Nothing in the complaints indicates that the plaintiffs are complaining about their ERISA welfare plans' failure to provide benefits due under the plan. . . . Instead of claiming that the welfare plans in any way withheld some quantum of plan benefits due, the plaintiffs in both cases complain about the low quality of the medical treatment that they actually received and argue that the U.S. Healthcare HMO should be held liable under agency and negligence principles.... We are confident that a claim about the quality of a benefit received is not a claim under § 502(a)(1)(B) to 'recover benefits due ... under the terms of [the] plan.'39
The Dukes court distinguished its decision from Corcoran by noting that the doctors in Dukes were not third party consultants, as in Corcoran, but doctors employed by the HMO to provide medical care to plan participants.40 The court was careful to note that the defendant in Corcoran had not "provide[d], arrange[d] for, or supervise[d] the doctors who provided the actual medical treatment for plan participants," but only provided the administrative function of utilization review.41 The Dukes court went on to hold that claims based on administration of a benefits plan would be preempted by ERISA, whereas claims based on the quality of care or actual medical treatment provided would not be preempted under section 502(a)(1)(B).
The Third Circuit followed this line of reasoning in Bauman v U.S. Healthcare.42 In Bauman, the plaintiffs brought their claim in state court against their doctor, hospital, and health plan after the death of their daughter. The Baumans were covered under a managed care plan provided by U.S. Healthcare. The plan pre-certified twenty-four hours in the hospital after birth and Mrs. Bauman was discharged after that time lapsed. The next day, the Baumans' daughter fell ill. The Baumans contacted the doctor for advice and requested a home visit from the plan. The doctor did not instruct them to return to the hospital and the plan did not send a nurse. The Baumans' daughter died the same day from a bacterial infection that developed into meningitis.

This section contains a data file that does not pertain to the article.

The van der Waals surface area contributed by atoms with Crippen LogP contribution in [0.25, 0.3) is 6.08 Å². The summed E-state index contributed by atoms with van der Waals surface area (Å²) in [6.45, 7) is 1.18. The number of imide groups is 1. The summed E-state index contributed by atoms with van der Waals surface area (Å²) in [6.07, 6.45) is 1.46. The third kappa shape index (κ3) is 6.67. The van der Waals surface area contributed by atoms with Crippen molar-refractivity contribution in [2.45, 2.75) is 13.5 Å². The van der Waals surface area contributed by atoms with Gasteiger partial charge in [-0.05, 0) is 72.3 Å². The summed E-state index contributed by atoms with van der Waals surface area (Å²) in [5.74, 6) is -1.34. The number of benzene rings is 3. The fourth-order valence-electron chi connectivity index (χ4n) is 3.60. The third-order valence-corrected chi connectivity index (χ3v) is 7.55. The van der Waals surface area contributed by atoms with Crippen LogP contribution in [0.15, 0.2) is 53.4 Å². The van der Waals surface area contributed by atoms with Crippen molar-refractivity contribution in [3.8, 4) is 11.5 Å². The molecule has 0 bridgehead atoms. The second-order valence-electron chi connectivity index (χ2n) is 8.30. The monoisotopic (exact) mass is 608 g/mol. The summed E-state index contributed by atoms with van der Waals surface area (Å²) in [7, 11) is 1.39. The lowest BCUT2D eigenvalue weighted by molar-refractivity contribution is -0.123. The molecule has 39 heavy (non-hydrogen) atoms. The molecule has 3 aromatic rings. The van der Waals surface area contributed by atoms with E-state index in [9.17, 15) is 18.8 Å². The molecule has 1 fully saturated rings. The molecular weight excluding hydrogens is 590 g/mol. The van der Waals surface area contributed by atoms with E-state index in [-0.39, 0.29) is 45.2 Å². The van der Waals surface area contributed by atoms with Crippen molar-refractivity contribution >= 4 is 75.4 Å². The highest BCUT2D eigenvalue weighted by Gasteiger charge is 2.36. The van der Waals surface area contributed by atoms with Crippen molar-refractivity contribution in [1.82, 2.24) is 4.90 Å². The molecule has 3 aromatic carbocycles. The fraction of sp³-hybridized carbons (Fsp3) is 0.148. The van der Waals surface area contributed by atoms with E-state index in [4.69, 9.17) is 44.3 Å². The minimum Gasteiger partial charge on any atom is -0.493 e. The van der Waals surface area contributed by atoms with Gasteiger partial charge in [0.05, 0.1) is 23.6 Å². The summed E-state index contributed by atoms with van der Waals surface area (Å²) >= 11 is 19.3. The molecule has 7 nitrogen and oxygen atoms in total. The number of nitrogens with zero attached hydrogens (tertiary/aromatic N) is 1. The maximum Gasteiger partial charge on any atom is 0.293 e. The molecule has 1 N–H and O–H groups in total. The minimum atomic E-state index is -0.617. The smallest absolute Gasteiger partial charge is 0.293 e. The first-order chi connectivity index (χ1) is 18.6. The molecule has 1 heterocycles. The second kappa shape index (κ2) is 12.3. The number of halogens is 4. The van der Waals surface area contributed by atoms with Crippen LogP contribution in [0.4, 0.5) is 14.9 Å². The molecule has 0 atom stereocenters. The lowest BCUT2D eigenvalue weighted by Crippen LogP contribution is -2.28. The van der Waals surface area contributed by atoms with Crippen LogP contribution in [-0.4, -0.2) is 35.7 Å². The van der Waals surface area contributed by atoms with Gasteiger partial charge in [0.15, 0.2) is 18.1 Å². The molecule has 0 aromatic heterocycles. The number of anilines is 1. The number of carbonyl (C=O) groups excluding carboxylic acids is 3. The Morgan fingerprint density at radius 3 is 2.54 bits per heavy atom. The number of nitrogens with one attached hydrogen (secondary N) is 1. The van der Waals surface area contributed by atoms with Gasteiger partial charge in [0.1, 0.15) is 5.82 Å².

Four of the six counts brought by the Baumans were against U.S. Healthcare. Count One alleged that the plan was directly liable because its policy directly or indirectly required the twenty-four hour discharge. The Baumans also alleged that the plan was vicariously liable for the negligence of its agents in carrying out the policy.43 Count Two alleged that the plan "manifested reckless indifference" to the consequence of its policy.44 In Count Five, the Baumans alleged that the plan negligently adopted the policy to discourage a physician from readmitting infants. Count Six alleged that medically appropriate care required an in-home visit, which the Baumans requested and which was available under their plan, but was not received.